Once divorce proceedings are underway, one of the first questions asked often is “who gets the house?”
There is no one-size fits all approach to such a question – every family’s situation is different and family finances can be complex.
Courts face a difficult task when it comes to financial settlements and ancillary relief applications.
It’s impossible to set out what a court might order in any individual case, but we do know some of the key criteria that are taken into account:
You can read more about these in Article 27 of the Matrimonial Causes Order.
At the forefront of the Court’s mind throughout the proceedings will be the welfare of any children of the marriage.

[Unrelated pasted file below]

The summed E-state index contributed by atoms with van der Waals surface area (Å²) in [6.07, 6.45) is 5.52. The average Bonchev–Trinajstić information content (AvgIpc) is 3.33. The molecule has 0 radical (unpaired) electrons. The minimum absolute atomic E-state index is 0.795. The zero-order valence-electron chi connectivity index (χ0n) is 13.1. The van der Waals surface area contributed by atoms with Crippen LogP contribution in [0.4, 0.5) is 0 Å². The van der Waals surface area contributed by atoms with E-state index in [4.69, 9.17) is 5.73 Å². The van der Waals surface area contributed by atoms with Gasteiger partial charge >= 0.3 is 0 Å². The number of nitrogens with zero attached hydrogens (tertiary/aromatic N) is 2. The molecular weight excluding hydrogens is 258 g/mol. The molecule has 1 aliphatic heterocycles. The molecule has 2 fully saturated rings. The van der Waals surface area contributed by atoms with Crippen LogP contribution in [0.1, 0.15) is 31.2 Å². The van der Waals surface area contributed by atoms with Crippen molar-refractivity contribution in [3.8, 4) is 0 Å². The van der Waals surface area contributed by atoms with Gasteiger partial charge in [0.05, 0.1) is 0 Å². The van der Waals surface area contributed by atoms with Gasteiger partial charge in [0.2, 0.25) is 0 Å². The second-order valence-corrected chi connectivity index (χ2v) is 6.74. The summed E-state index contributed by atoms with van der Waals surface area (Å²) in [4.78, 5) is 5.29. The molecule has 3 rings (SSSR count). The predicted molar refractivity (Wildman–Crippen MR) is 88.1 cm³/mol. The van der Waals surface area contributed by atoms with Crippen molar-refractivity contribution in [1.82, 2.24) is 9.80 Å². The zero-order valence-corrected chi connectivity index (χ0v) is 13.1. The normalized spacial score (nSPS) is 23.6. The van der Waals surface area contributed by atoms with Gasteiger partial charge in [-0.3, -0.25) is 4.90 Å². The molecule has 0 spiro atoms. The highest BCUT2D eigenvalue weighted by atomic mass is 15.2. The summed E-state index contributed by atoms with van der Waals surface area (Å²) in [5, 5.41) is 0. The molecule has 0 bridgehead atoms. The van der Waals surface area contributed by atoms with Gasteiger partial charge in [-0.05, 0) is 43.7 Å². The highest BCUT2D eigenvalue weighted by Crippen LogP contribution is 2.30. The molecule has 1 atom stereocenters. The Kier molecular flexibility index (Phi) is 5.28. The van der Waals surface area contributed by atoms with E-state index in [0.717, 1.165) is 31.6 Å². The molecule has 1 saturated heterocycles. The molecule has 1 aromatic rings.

The Court will also try to ensure that everyones’ financial needs are met insofar as possible, and the default starting point is usually a 50/50 split in assets between spouses (though that split could change, depending on circumstances).
For example, in the case of a long marriage, the Court may feel it is fair to split all the couple’s assets.
But if the marriage was only short in duration, the Court may decide to only split assets that were acquired during the marriage itself.